The charming age-old phrase “Welcome to Jordan” is typically intended to greet visitors to Jordan. When I hear this, I laugh to myself and respond with a perfectly formed “Shukran, bas ana min hown” (meaning “Thank you, but I am from here”). As a blonde American- Palestinian/Jordanian with a broken Arabic accent, I will never look or act the part, even though prior to embarking on my pursuit of a Masters degree at Georgetown University I lived in the country for five years pursuing my career in development with the refugee community.

My feelings upon returning to Jordan after a nine-month pause caught me by surprise. Jordan and I were in-sync and I experienced something similar to a honeymoon phase. I was overwhelmed with excitement upon seeing my family and old friends. I found myself once again mesmerized by the “50 shades of beige boxes” and the tantalizing Jordanian cuisine. By just walking around Amman, memories would emerge of my old life and I began to reflect on how much I have developed as a person since my last stay.

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In recent years, the Arab region has experienced significant political upheavals, which have produced events ranging from concrete steps towards democratization in Tunisia to protracted crises in Libya, Yemen, and Syria. While this variation in outcomes is clearly due in part to historical and contextual divergences, there are also institutional factors that contribute to the facilitation or impediment of democratic transformations.

The institutions in the Middle East cannot function effectively in the absence of social cohesion, while social cohesion cannot function without representative and accountable governance. The UNDP is supporting the facilitation of more inclusive political systems to transition from the limited social cohesion produced by insufficient representative and accountable institutions, to responsive institutions that provide a suitable platform for developing social cohesion and reinforcing democratic institutions.

After a week of quality time with Jordan, my big love, I began my summer field experience at the United Nations Development Programme (UNDP) in the Governance and Peacebuilding cluster. My supervisor, a kind Belgian man with a thick French accent, accompanied me and we discussed the events du jour, the impasse of the political upheavals occurring in the Arab States, and the idea of parliaments à la mode in light of the new Sustainable Development Goals (SDGs).

I hit the ground running on the first day. I was given the task to put together a presentation on the SDGs and Parliaments that would be presented at a conference in Egypt at the end of the week. I was a little nervous due to the quick deadline, but also determined to deliver an impeccable presentation. For the next few days I became acquainted with our mission on Parliaments and its relevancy as just a goal of the SDGs, but an essential tool for the success of all the goals.

In the second week of my internship, I was invited to attend a UNDP workshop on the Prevention of Violent Extremism (PVE). The workshop brought together regional experts, academics, Country Office colleagues, and key partner organizations. The workshop had two objectives. The first objective was to discuss and assess the PVE-based interventions that UNDP is currently involved in at national levels. The second objective was to explore the opportunities for the development and implementation of regional projects or programmatic frameworks surrounding the issues of PVE. The workshop included ample discussions on various important aspects of PVE program development and a roadmap was prepared to situate UNDP’s future regional work. The session that lingered in my thoughts was a discussion led by Ayman Mhanna from the Global Forum for Media Development (GFMD) on the role that media has played in PVE efforts in the past, and the role that it should take on as a regional PVE framework. For those interested in learning more, click on the following link: http://www.paccsresearch.org.uk/wp-content/uploads/2016/03/Countering-Violent-Extremism-Through-Media-and-Communication-Strategies-.pdf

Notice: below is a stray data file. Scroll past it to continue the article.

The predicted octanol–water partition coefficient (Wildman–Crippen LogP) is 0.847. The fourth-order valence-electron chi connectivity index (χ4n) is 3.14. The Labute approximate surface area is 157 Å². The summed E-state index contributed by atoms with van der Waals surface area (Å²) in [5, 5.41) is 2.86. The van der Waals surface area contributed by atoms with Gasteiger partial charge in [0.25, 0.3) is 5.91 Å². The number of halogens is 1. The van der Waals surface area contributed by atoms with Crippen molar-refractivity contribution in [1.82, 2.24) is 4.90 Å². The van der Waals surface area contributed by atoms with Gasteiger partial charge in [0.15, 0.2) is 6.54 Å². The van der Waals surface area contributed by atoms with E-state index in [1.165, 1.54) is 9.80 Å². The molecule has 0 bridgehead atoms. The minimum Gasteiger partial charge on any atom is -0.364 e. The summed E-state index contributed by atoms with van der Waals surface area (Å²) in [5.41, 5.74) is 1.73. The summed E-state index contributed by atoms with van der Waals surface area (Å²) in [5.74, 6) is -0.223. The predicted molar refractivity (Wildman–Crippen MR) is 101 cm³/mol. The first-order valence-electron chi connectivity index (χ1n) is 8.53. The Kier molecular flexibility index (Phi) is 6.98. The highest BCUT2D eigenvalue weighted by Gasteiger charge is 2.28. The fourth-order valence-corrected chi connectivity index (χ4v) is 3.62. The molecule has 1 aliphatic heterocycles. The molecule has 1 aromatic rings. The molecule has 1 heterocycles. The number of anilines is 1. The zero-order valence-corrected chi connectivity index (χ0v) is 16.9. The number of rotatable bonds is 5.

Just as I was getting settled in and adapting to my routine the holy month of Ramadan began. The month represents sacrifice, reflection, and humility. Unfortunately, the first day was tainted with a fatal shooting of five intelligence officers in the Baqa’a refugee camp. Although Amman was not directly affected by the attack, it was a reminder that the risks of social unrest and crime remain high throughout the region.

Nonetheless, in true Ramadan spirit I was eager to kick off the season in the right way by hosting a Potluck Iftar Feast. Friends of old and new gathered as the sun began to set and the salat al- maghrib echoed through the hills of Amman. Together, we made our way to the table covered with delicious dishes from Jordan to India and broke our fast. We all found our sets and fell into deep conversations and incredible life stories. But it didn’t end there! With everyone stuffed to the brim, two shishas and a pile of hot coals were delivered to our door! With our stomachs full, hearts happy, and having befriended others from different backgrounds and religions the festive evening came to a close.

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For me, this night and many others during Ramadan represent a sense of oneness and belonging. In light of the tragic events that have gripped our hearts universally over the past few months, it’s difficult to know what how to react and a sense of helplessness looms. Giving into fear, prejudice, and division are not the right answers. Instead, we must move towards genuine compassion, tolerance, and understanding.

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